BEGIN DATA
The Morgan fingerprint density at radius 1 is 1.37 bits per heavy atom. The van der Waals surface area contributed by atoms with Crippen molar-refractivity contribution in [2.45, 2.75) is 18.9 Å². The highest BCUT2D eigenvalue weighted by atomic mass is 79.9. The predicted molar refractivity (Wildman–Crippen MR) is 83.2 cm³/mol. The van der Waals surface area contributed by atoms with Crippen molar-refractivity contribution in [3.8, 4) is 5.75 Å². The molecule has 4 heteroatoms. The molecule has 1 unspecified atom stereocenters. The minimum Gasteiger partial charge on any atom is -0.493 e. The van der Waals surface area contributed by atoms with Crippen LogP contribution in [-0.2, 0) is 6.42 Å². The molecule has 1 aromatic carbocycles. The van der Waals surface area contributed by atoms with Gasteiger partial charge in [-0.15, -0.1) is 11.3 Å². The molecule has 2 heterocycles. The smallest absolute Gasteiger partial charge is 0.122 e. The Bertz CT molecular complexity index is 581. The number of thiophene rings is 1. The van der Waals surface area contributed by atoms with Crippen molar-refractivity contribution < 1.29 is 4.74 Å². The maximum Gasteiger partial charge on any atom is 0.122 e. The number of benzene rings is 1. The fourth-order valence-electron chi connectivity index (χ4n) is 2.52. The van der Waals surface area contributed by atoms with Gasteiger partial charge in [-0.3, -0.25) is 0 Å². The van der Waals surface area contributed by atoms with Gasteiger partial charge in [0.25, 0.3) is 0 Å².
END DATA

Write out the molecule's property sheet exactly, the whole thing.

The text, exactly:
The Morgan fingerprint density at radius 1 is 1.37 bits per heavy atom. The van der Waals surface area contributed by atoms with Crippen molar-refractivity contribution in [2.45, 2.75) is 18.9 Å². The highest BCUT2D eigenvalue weighted by atomic mass is 79.9. The predicted molar refractivity (Wildman–Crippen MR) is 83.2 cm³/mol. The van der Waals surface area contributed by atoms with Crippen molar-refractivity contribution in [3.8, 4) is 5.75 Å². The molecule has 4 heteroatoms. The molecule has 1 unspecified atom stereocenters. The minimum Gasteiger partial charge on any atom is -0.493 e. The van der Waals surface area contributed by atoms with Crippen LogP contribution in [-0.2, 0) is 6.42 Å². The molecule has 1 aromatic carbocycles. The van der Waals surface area contributed by atoms with Gasteiger partial charge in [-0.15, -0.1) is 11.3 Å². The molecule has 2 heterocycles. The smallest absolute Gasteiger partial charge is 0.122 e. The Bertz CT molecular complexity index is 581. The number of thiophene rings is 1. The van der Waals surface area contributed by atoms with Crippen molar-refractivity contribution < 1.29 is 4.74 Å². The maximum Gasteiger partial charge on any atom is 0.122 e. The number of benzene rings is 1. The fourth-order valence-electron chi connectivity index (χ4n) is 2.52. The van der Waals surface area contributed by atoms with Gasteiger partial charge in [-0.3, -0.25) is 0 Å². The van der Waals surface area contributed by atoms with Gasteiger partial charge in [0.25, 0.3) is 0 Å².